Desmos Marbleslides

This week, Desmos released a new activity called Marbleslides. As you might have heard (or seen), it’s delightful:

marbleslides

Dan Meyer wrote about the activity on his blog, and our resident wordsmith dropped a marbleslides post on the official Desmos blog.

[Psst: If you haven’t played yet, and want to… Go here.]

In reflecting on what I love about marbleslides, my thoughts go back to the session Katie Reneau and I co-presented at this year’s CMC North and South conferences. We presented four principles that we’ve found effective in task selection and implementation with our own students.

  1. Use tasks that build capacity for SMP 3.
  2. Use tasks that are accessible and extendible.
  3. Use tasks that encourage iteration.
  4. Use tasks that have room for multiple approaches.

There’s not much in the way of SMP 3 (constructing viable arguments…), but marbleslides is an absolute gold mine when it comes to the other three principles.

Accessible and Extendible

The activity kicks off with a challenge that “even your baby cousin” could tackle. Provided he or she is willing to hit the “launch” button.

image1

From there, the challenges grow. Marbleslides adds one layer at a time, providing students with digital sandboxes in which to explore constants and coefficients, translations and dilations, concavity and restrictions.

As students build their skills, Marbleslides pulls back the supports. Students are asked to find (and reflect on) solutions to increasingly complex challenges.

Iteration

In our conference session, Katie and I used an Open Middle problem to illustrate the meaning (and value) of iteration in math tasks. We both love problems that offer students some early reward, and them immediately invite them to dig deeper, work smarter, etc.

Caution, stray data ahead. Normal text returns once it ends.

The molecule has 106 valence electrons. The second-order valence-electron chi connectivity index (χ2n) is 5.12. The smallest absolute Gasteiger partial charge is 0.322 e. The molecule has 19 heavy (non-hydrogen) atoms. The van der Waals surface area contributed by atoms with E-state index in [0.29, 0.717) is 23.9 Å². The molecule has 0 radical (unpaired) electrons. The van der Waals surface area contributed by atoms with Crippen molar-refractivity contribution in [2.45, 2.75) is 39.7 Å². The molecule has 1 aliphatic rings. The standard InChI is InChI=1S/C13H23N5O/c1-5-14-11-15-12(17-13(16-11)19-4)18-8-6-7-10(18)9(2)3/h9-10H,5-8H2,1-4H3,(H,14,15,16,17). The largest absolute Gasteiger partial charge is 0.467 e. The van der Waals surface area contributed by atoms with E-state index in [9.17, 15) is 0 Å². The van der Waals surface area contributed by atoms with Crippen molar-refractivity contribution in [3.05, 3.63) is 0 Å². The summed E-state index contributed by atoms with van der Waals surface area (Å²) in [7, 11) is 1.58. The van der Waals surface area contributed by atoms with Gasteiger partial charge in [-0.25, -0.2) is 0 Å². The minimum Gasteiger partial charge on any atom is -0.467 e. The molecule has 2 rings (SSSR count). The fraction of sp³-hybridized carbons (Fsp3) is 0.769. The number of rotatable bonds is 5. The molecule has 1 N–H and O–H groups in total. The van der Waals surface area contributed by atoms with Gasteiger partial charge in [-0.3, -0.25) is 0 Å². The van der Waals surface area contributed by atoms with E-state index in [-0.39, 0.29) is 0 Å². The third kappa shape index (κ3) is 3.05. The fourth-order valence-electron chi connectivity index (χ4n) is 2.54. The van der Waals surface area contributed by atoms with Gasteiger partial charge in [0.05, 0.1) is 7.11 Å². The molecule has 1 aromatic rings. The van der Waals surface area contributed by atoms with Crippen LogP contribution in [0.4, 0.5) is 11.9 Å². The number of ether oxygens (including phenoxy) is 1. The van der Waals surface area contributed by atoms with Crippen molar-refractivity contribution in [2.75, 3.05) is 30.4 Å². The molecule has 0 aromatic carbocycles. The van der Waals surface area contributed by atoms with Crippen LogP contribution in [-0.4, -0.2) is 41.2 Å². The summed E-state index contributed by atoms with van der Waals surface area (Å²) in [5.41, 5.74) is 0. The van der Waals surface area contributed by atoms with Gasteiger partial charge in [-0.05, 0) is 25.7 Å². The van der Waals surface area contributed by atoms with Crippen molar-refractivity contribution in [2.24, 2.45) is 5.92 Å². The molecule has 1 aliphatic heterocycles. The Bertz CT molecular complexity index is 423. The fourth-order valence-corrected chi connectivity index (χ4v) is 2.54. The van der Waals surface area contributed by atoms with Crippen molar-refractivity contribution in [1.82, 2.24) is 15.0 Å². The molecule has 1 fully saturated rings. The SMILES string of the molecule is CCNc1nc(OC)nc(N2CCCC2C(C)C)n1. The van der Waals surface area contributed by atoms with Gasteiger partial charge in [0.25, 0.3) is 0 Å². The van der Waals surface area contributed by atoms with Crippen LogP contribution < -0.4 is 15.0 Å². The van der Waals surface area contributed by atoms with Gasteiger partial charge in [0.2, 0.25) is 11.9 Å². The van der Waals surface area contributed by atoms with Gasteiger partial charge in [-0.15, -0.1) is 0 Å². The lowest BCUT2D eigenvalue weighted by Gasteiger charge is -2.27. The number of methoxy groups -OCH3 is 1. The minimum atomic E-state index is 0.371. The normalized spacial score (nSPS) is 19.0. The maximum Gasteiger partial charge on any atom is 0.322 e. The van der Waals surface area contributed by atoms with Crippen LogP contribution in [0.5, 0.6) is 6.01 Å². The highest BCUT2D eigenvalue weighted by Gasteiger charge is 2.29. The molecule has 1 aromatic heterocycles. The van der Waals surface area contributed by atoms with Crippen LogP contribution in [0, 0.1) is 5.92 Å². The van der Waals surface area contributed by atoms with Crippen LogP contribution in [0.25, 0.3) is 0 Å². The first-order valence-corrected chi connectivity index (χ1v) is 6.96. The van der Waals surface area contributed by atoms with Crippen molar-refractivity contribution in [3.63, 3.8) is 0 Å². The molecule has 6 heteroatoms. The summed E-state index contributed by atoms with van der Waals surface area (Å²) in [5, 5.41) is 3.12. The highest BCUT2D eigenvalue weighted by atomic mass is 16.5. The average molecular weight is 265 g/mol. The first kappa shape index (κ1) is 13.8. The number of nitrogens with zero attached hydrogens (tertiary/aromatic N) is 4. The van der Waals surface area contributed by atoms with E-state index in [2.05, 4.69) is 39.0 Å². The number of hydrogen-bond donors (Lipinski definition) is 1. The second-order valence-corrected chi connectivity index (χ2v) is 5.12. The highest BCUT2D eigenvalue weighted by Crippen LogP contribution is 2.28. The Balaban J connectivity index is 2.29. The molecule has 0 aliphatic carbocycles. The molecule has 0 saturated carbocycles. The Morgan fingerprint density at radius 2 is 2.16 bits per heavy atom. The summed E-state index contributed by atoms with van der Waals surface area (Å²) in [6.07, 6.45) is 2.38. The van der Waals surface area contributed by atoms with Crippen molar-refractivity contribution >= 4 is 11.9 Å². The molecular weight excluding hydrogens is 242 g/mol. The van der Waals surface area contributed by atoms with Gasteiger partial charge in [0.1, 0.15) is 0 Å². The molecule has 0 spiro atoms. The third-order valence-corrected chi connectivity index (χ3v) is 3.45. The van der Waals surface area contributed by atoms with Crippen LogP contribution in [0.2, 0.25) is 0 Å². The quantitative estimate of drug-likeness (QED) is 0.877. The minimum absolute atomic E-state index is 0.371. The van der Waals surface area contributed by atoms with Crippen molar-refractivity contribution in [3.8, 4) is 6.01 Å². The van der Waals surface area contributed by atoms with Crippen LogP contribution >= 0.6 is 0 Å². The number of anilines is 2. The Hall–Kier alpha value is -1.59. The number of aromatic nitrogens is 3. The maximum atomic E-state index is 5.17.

For Marbleslides, imagine this sequence:

  • A student builds a solution, clicks launch. No stars. (Bummer.)
  • But she tries again. And gets a star. (:internal-fist-pump:)
  • She adjusts her graph (or graphs), and gets two more stars. (Nice!)
  • So close… Just one more… A few more tweaks (and attempts), and she’s like:

ms-meme

  • But then a classmate throws down a challenge: Five parabolas? Betchacant with just three.
  • And the tweaking, the improving—the iterating—continues.

Multiple Approaches

Something else I love about marbleslides? Students can legitimately take alternate paths to the solution. Years ago I began asking students (almost like a broken record), “Great! Can you solve it another way?”

For the record, this prompting works out much better when there’s more than one mathematically meaningful approach.

And on most marbleslides levels (especially later in the activities), I’m pretty sure there are. From different paths, to different functions, to minimizing equations, to minimizing the time it takes to get all four stars… There are a lot of options for pressing deeper on any part of these tasks.

Invitation

If you haven’t tried out marbleslides yet, pick your flavor (lines, parabolas, exponentials, rationals, periodics), and let me know what you think.

If you’re already tried it, do me a favor: Save a GIF of your favorite solution (yours, a colleague’s, or a student’s) and drop it in the comments.

Comments 4

  1. Just spent 45 minutes on the rational functions marble slides while my students were taking a final exam. So fun and addicting

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